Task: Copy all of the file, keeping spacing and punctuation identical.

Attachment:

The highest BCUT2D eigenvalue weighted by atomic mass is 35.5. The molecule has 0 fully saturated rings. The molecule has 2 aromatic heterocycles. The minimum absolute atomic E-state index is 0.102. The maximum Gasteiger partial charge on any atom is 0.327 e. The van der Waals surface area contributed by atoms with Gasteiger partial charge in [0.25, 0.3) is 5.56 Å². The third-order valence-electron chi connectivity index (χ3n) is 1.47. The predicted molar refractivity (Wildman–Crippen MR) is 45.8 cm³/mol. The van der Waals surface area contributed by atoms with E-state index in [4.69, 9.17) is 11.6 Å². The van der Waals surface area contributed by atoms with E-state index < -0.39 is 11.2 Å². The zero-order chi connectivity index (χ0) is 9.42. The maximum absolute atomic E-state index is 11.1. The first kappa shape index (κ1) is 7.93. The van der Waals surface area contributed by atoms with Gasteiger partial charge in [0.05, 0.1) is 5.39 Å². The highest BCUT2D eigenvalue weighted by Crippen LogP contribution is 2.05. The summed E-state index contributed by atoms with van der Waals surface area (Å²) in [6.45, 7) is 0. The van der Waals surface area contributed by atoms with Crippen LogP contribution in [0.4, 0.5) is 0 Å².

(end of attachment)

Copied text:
The highest BCUT2D eigenvalue weighted by atomic mass is 35.5. The molecule has 0 fully saturated rings. The molecule has 2 aromatic heterocycles. The minimum absolute atomic E-state index is 0.102. The maximum Gasteiger partial charge on any atom is 0.327 e. The van der Waals surface area contributed by atoms with Gasteiger partial charge in [0.25, 0.3) is 5.56 Å². The third-order valence-electron chi connectivity index (χ3n) is 1.47. The predicted molar refractivity (Wildman–Crippen MR) is 45.8 cm³/mol. The van der Waals surface area contributed by atoms with E-state index in [4.69, 9.17) is 11.6 Å². The van der Waals surface area contributed by atoms with E-state index < -0.39 is 11.2 Å². The zero-order chi connectivity index (χ0) is 9.42. The maximum absolute atomic E-state index is 11.1. The first kappa shape index (κ1) is 7.93. The van der Waals surface area contributed by atoms with Gasteiger partial charge in [0.05, 0.1) is 5.39 Å². The highest BCUT2D eigenvalue weighted by Crippen LogP contribution is 2.05. The summed E-state index contributed by atoms with van der Waals surface area (Å²) in [6.45, 7) is 0. The van der Waals surface area contributed by atoms with Crippen LogP contribution in [0.4, 0.5) is 0 Å².